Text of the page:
Because Saturdays were full workdays, Friday afternoons, when possible, were given over to “father and son” time. They strolled the streets of D.C., father pointing out sites of interest. On Sundays they attended services at the Presbyterian Church near the boardinghouse. The minister there, also a friend of the late Rev. Howell, had been instrumental in arranging employment and lodging for Summerfield’s father. July and August vanished in the haze of a D.C. summer and grueling six-day work weeks.


By September, Lincoln was acutely aware of the manpower shortages facing the Army of the Potomac. Convinced he could not win re-election, and unwilling to ignite another round of draft riots, Lincoln set his mind to devising a less dictatorial method of raising troops. During his regular carriage ride with Mary, an idea began to crystalize. The concept revolved around men not eligible to serve due to age, physical condition or government position, recruiting men to serve in their place. Unlike the paid substitute program that put a man in the field while allowing one to stay out, this program would put a man in the field where one would not have been. Liking his idea of a representative recruit, Lincoln turned the idea over to his trusted secretary, John Hay, to embellish and implement the plan. Lincoln made sure young Hay understood that a candidate was to be found to represent the president of the United States.

The assignment to find Lincoln a suitable representative quickly found its way to the desk of Noble Larner, president of the Thirrd Ward draft club. Larner was already under pressure to meet his monthly quota of new soldiers and this additional task, directly related to President Lincoln, added greatly to his burdens. He wanted the job completed quickly and off his desk. He decided a leisurely stroll around the city would calm his nerves, so on Friday afternoon, he started down Pennsylvania Avenue.

Summerfield and his father were also out for their Friday afternoon walk-about when Larner approached them. He explained the program and asked Summerfield if he would serve. He did not get the “yes” he was hoping for, “I will if my father consents” was the reply. Anxious eyes darted to the father’s face. “I consent,” Staples replied. Larner hurried them off to the draft club office and Summerfield was sworn in. He made arrangements for them to meet President Lincoln on Monday, and they parted company. Larner’s relief was visible; he was quite pleased with himself. He reached down, opened the lowest drawer of his small desk and removed a bottle of his favorite beverage. Years later, the true character of Noble Larner would surface in an interview with a reporter for a D.C. paper.

Although not as formal, there was, then as now, a protocol in place for meeting the president of the United States. John Hay briefed father and son, and then escorted them into the small room where Lincoln stood. Hay made the introductions; first the president followed by Provost Marshall Fry and then Larner. A reporter stood by the window; he was not introduced. Lincoln shook hands with Summerfield and asked if he had been sworn. Larner replied that he had, absorbing a glare from Hay. The president reached in his pocket and handed young Staples $60, saying “I hope you will be one of the fortunate ones.” He extended his hand again and Summerfield shook Lincoln’s hand a second time. With that, the president glanced at Hay, and father and son were ushered out of Lincoln’s presence. Summerfield was again paid $500 for his service and his father received $50 for his consent.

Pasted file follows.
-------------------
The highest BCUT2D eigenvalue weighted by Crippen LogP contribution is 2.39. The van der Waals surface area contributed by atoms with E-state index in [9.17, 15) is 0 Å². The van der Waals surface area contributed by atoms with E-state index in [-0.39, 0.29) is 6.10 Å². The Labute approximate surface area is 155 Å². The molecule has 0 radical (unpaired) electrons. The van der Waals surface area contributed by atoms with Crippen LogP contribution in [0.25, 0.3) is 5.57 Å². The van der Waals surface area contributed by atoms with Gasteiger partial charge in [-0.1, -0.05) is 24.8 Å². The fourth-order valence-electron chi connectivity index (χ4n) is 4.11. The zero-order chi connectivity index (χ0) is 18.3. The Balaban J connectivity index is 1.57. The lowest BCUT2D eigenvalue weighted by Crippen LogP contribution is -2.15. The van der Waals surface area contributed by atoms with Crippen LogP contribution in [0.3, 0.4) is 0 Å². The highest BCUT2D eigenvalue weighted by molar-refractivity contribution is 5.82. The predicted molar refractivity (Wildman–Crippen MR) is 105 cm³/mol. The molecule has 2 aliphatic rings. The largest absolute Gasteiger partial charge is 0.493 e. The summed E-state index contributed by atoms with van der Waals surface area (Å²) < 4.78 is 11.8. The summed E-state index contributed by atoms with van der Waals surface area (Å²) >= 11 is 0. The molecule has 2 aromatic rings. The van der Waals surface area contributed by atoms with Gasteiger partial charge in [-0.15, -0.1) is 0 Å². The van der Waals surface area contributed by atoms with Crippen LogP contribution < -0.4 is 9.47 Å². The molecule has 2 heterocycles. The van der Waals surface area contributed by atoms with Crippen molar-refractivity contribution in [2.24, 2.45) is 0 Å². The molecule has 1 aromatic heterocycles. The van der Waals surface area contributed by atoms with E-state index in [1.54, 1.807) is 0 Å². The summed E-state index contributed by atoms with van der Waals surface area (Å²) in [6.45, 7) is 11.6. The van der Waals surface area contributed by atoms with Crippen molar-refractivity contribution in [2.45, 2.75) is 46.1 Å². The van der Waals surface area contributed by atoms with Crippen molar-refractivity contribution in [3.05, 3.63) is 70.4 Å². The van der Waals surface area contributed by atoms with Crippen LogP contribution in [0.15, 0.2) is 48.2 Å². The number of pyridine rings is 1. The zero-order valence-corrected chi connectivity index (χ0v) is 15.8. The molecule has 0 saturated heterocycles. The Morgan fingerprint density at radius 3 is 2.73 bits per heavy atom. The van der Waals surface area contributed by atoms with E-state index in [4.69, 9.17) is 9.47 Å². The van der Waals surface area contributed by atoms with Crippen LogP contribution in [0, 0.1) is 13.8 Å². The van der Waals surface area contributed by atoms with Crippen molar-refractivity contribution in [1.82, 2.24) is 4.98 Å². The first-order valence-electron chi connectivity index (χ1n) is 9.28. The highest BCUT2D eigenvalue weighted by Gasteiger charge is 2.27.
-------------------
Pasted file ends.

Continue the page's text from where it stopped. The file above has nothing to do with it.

Far in the future, this diary entry would come to light: “Abraham Lincoln took no small interest in his Representative Recruit, and often inquired about the young man from Stroudsburg, Pa.”

Rumors of the war drawing to a close abounded in the capital and the volume of work at the Navy Yards began to diminish. Satisfied with his contribution and proud of his son’s position, John Staples decided to return to Stroudsburg. Although Summerfield missed his father’s companionship, his duties did not allow him time to dwell on the matter. He clerked long hours in the office of the Provost Marshall and worked heart-wrenching shifts in the hospitals. Having proven himself trustworthy and reliable, he was also assigned to guarding prisoners, a duty of which he was not overly fond.

Summerfield was well aware of the responsibilities his position carried and knew his conduct had to be above reproach at all times. As he prepared for a prisoner escort job, he set his mind to preparing for his own future and a life without the cloud of war hanging over it.

PART FOUR | Joy and Sorrow